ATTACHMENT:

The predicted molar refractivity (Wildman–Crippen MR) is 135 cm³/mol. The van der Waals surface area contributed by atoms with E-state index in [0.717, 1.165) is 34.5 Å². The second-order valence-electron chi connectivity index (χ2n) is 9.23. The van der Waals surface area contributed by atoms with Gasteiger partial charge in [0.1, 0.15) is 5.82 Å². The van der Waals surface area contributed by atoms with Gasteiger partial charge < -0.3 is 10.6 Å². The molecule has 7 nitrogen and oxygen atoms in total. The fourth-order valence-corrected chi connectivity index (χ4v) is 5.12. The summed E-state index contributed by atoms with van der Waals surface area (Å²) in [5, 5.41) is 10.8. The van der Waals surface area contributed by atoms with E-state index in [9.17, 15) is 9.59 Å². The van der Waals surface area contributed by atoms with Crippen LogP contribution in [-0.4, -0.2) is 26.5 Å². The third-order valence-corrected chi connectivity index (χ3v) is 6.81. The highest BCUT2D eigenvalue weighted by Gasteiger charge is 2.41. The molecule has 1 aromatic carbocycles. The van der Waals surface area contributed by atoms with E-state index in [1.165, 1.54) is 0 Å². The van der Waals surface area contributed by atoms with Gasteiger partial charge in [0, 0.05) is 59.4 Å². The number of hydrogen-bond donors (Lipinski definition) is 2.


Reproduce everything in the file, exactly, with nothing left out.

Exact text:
The predicted molar refractivity (Wildman–Crippen MR) is 135 cm³/mol. The van der Waals surface area contributed by atoms with E-state index in [0.717, 1.165) is 34.5 Å². The second-order valence-electron chi connectivity index (χ2n) is 9.23. The van der Waals surface area contributed by atoms with Gasteiger partial charge in [0.1, 0.15) is 5.82 Å². The van der Waals surface area contributed by atoms with Gasteiger partial charge < -0.3 is 10.6 Å². The molecule has 7 nitrogen and oxygen atoms in total. The fourth-order valence-corrected chi connectivity index (χ4v) is 5.12. The summed E-state index contributed by atoms with van der Waals surface area (Å²) in [5, 5.41) is 10.8. The van der Waals surface area contributed by atoms with E-state index in [9.17, 15) is 9.59 Å². The van der Waals surface area contributed by atoms with Crippen LogP contribution in [-0.4, -0.2) is 26.5 Å². The third-order valence-corrected chi connectivity index (χ3v) is 6.81. The highest BCUT2D eigenvalue weighted by Gasteiger charge is 2.41. The molecule has 1 aromatic carbocycles. The van der Waals surface area contributed by atoms with E-state index in [1.165, 1.54) is 0 Å². The van der Waals surface area contributed by atoms with Gasteiger partial charge in [0, 0.05) is 59.4 Å². The number of hydrogen-bond donors (Lipinski definition) is 2.